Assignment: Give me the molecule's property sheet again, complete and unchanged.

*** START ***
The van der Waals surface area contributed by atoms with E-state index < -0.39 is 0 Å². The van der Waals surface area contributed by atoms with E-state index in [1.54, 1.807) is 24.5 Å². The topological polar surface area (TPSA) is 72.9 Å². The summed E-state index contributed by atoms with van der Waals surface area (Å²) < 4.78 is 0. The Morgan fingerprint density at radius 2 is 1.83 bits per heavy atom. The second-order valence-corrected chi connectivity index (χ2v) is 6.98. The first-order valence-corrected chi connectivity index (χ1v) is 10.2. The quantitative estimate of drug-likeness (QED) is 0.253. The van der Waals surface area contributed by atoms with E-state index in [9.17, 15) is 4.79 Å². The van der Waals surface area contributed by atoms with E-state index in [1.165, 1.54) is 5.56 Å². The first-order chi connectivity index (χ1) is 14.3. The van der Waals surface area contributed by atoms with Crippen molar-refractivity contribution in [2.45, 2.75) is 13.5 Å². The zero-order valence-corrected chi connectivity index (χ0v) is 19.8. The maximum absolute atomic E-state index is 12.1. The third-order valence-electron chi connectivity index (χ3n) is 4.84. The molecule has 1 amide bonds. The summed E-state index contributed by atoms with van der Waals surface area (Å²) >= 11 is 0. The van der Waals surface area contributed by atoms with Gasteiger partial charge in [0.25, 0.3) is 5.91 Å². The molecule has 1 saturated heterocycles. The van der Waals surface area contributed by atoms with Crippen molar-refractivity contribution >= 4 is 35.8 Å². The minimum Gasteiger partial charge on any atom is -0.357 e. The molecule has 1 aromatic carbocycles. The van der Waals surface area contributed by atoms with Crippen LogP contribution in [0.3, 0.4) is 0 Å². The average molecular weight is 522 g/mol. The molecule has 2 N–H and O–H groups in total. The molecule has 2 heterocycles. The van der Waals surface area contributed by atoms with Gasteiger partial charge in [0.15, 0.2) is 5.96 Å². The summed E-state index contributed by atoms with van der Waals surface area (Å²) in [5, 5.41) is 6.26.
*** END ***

The van der Waals surface area contributed by atoms with E-state index < -0.39 is 0 Å². The van der Waals surface area contributed by atoms with E-state index in [1.54, 1.807) is 24.5 Å². The topological polar surface area (TPSA) is 72.9 Å². The summed E-state index contributed by atoms with van der Waals surface area (Å²) < 4.78 is 0. The Morgan fingerprint density at radius 2 is 1.83 bits per heavy atom. The second-order valence-corrected chi connectivity index (χ2v) is 6.98. The first-order valence-corrected chi connectivity index (χ1v) is 10.2. The quantitative estimate of drug-likeness (QED) is 0.253. The van der Waals surface area contributed by atoms with E-state index in [9.17, 15) is 4.79 Å². The van der Waals surface area contributed by atoms with E-state index in [1.165, 1.54) is 5.56 Å². The first-order chi connectivity index (χ1) is 14.3. The van der Waals surface area contributed by atoms with Crippen molar-refractivity contribution in [2.45, 2.75) is 13.5 Å². The zero-order valence-corrected chi connectivity index (χ0v) is 19.8. The maximum absolute atomic E-state index is 12.1. The third-order valence-electron chi connectivity index (χ3n) is 4.84. The molecule has 1 amide bonds. The summed E-state index contributed by atoms with van der Waals surface area (Å²) >= 11 is 0. The van der Waals surface area contributed by atoms with Gasteiger partial charge in [0.25, 0.3) is 5.91 Å². The molecule has 1 saturated heterocycles. The van der Waals surface area contributed by atoms with Crippen molar-refractivity contribution >= 4 is 35.8 Å². The minimum Gasteiger partial charge on any atom is -0.357 e. The molecule has 1 aromatic carbocycles. The van der Waals surface area contributed by atoms with Crippen LogP contribution in [0.3, 0.4) is 0 Å². The average molecular weight is 522 g/mol. The molecule has 2 N–H and O–H groups in total. The molecule has 2 heterocycles. The van der Waals surface area contributed by atoms with Gasteiger partial charge in [0.15, 0.2) is 5.96 Å². The summed E-state index contributed by atoms with van der Waals surface area (Å²) in [5, 5.41) is 6.26.